Sophists and Social Media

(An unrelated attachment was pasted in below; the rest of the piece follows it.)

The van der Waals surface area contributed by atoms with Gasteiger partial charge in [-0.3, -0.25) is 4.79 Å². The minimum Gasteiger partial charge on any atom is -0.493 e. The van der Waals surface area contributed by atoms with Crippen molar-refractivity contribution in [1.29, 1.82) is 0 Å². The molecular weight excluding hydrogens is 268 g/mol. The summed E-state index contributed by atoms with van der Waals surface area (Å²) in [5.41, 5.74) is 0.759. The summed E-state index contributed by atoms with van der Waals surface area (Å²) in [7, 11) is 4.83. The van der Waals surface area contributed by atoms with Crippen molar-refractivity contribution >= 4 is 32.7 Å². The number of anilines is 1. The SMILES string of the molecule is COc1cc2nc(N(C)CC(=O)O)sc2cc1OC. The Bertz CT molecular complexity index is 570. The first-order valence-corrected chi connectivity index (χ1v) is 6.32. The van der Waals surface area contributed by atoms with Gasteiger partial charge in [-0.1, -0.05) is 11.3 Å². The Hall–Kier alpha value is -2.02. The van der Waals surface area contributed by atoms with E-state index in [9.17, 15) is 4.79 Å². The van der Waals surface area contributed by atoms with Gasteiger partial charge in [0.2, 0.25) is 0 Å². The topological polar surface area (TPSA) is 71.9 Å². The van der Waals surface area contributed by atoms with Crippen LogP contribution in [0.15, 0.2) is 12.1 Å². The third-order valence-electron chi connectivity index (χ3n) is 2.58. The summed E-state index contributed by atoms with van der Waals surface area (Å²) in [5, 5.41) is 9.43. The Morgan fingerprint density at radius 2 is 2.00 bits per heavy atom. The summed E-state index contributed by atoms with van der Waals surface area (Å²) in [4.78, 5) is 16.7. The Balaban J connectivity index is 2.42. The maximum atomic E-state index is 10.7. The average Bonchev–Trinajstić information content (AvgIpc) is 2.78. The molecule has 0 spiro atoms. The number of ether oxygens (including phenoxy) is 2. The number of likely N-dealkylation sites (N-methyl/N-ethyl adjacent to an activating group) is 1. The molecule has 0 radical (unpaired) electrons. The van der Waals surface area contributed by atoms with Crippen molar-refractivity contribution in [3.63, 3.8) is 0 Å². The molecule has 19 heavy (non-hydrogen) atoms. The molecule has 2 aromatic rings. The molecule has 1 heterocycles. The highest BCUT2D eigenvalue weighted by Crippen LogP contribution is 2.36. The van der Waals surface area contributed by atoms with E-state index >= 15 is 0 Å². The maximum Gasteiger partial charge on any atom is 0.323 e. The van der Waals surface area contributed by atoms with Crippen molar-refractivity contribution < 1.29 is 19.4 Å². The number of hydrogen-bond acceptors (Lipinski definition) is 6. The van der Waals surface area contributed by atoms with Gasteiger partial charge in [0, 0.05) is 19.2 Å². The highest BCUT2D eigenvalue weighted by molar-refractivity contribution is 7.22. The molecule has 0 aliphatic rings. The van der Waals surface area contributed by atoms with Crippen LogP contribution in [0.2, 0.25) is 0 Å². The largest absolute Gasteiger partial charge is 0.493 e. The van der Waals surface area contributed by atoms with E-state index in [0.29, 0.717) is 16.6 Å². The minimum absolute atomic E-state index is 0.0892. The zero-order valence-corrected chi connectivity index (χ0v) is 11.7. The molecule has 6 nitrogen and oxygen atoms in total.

Gorgias, a notable sophist from ancient Greece, believed in the power of language to persuade and manipulate. Although criticized by ancient rhetoricians, his ideas on rhetoric are still relevant today, especially in the age of social media. Understanding rhetoric can help us avoid falling victim to deception online, whether it's false financial advice or unrealistic ideals projected by celebrities. It can also help us analyze the rhetoric of government officials and make informed decisions. Gorgias wanted us to recognize the power of rhetoric to distinguish between truth and deception. Good evening, everyone. Welcome to the Terministic Screen, a WSU English 401 podcast project. I am Hermie Butler, and in today's episode, I am going to discuss the topic sophistry and social media. I am going to focus especially on one of the most notable sophists, Gorgias, who is arguably the foremost pioneer of sophistry. Today, sophistry has the reputation of being just empty words, having style but no substance. So you might be wondering, what's the point of studying it? Gorgias seemed a bit crazy. How could his ideas be useful today? Well, even though Gorgias lived all the way back in the 5th century BCE, even though there are over 2,000 years between us, if we look closely, we can see that his ideas lay the groundwork for persuasive discourse today. Gorgias traveled throughout Athens, teaching students to be effective speakers so they could win court cases and be effective politicians. He was known to be able to speak at length on any topic with a flamboyant and charismatic style. Gorgias believed that language could be used to persuade anyone of anything. Bizet and Herzberg note that the power of his words was akin to magic, conjuring up convictions where no knowledge had existed before. He was immensely popular in Athens, with a huge following among the young aristocrats. He made appearances at festivals for speech-making, and I can imagine that was the Athenian version of a TED Talk appearance. He also commanded huge fees for his speaking and teaching, just like celebrities do today. Doesn't it sound familiar? Don't we all know of celebrities these days who make big money for their speeches? I read in Cosmopolitan that Prince Harry and Meghan expect to make $1 million per speech. A million dollars. Could you imagine? Today, we would applaud him for monetizing his art, but wouldn't you know, Gorgias got no respect from ancient rhetoricians. Maybe it was jealousy. After all, Gorgias grew so rich that he had a solid gold statue erected at the sacred shrine of Delphi. Which wasn't so bad. Celebrities today buy stars on Hollywood's Walk of Fame, and everybody thinks that's great. Anyway, influential critics like Isocrates, Aristotle, and Plato, savaged him in the Greek media, so that to this day, Gorgias' name is synonymous with sophistry, with empty rhetoric. They called him a senery, accused him of being concerned only with style and not substance. Isocrates suggested that Gorgias had disgraced the teaching profession by charging his students money, and went on to denounce him for discussing subjects that could not be proven. Plato even said that Gorgias' work wasn't art, and shamed him for denying the existence of objective truth. Of course, it didn't help that Gorgias believed that it was impossible to know the absolute truth, that all we have are opinions. He would say things like this, nothing exists, or if it does exist, we cannot know it, or if we can know it, we cannot communicate our knowledge to another person. Ancient rhetoricians disagreed with Gorgias, but as writer Jarrett explains, Gorgias is simply pointing out that there exists a big difference between words and what they mean. Gorgias was simply ahead of his time, as we see today. He pioneered figures of speech such as antithesis and prosaic end rhymes. He actually believes that language is neutral, it can be used for good or for evil, and we need to recognize the power of language to influence human behavior so we can separate good ideas from bad ones. So that is why we need to study self-history. Understanding the power of rhetoric like Gorgias understood it, that language has the power to manipulate with false narratives, can help people avoid falling victim to the kinds of deception that play out on social media. Not understanding rhetoric could lead us to believe disingenuous YouTube videos or to be taken in by unscrupulous agents on TikTok claiming to be working in our best interest. In a world where 47% of the populace reads news on social media, Gorgias' opinions ring truer than ever. You see, people, especially young adults, don't realize that social media platforms might not contain absolute truth. Gorgias once said, Speech is a powerful lord, which by means of the finest and most invisible body, effects the divinest works. It can stop fear, and banish grief, and create joy, and nurture pity. However, Gorgias also recognized that language can drug and bewitch the soul with an evil kind of persuasion. So we must be able to tell the difference. We must be able to distinguish among the different types of rhetoric. For instance, not recognizing false rhetoric can separate you from your money. Scores of unqualified financial advisors dole out advice to millions of followers on Twitter, TikTok, or YouTube. They offer advice on crypto tokens and NFTs. Most of these writers know nothing about the products they sell. But because of their persuasive language and fancy technical charts, they convince countless young people to buy into easy money. Just recently, Sam Bankman-Fried, CEO of crypto company FTX, was arrested and charged with defrauding investors in a multi-billion dollar crypto scam. The charismatic Bankman-Fried was a prolific Twitter user. In fact, one of the ways he built up his reputation for financial savvy was by constant social media marketing. Days before the scandal broke, he tweeted that everything was fine. FTX is solvent. And until his arrest, millions believed him, simply because of the power of rhetoric. Thousands cry for lost fortunes. If we are not aware of the power of language on social media to deceive, we could end up victims to financial panache. More than robbing us of our money, social media rhetoric also has the power to rob us of self-esteem and give us a pessimistic outlook on life. So often we see celebrities bragging about their money, possessions, and their love life on social media. We say to ourselves, why can't I have that car or live in a mansion like theirs? Then we look at celebrity Instagram pictures and think, relationship goals. They're so happy together. She's finally found the love of her life. And we become despondent because our lives are miserable by comparison. We can never hope to have her glowing skin or her perfect figure. But what we don't know is that it's all just empty visual rhetoric. The apps that take selfies, they brush their imperfections. The products they gush about on Instagram stories are just paid product placements. They don't use them. Corgis would have told us that it's all just a diversion. Celebrities don't look like that in real life. Yet so many young girls try to emulate the impossible and lose weight or bleach their skin to live up to an ideal projected by deceptive rhetoric on social media. Then one day we hear the unbelievable news that the perfect couple is getting divorced. And that's when we realize the truth. The ugly truth. What? He beat her? She had a side piece for years? How could that be? She said on Twitter that she would ride or die. What about the romantic pictures on Instagram? If we understand the power of rhetoric, we could save ourselves time and the self-defeating agony of envy. And if we move on from celebrities and look at rhetoric as it relates to government officials, we see that social media plays a role in public rhetoric also. Sophistry was considered integral to Assenian democracy and today's government officials tweet more than ever. They appear on YouTube more than ever. They share more Instagram pictures than ever. But can we trust their rhetoric? We need to understand the impact of language, the power of rhetoric, so we can avoid being misled by those in power because their decisions can have real impact on our lives. When politicians tweet about bills claiming to be seeking the country's best interest, are they being truthful or are they trying to mislead? Public officials spend a lot of time posting videos to persuade the public to support public policy positions. An awareness of the power of rhetoric can help us recognize when they're being disingenuous. Is that consumer goods corporation hiding behind cute TikTok ads to distract us from the scientific studies showing their cosmetics as toxic? With important policies such as student loan cancellation and universal health care, understanding what public officials mean when they speak can help us make better decisions for our future. 2,000 years ago, Goggins wanted us to understand the power of rhetoric, not so that we could use it to deceive, but so that we could recognize deception when we see it. Thank you for listening. Until next time, I'm signing off.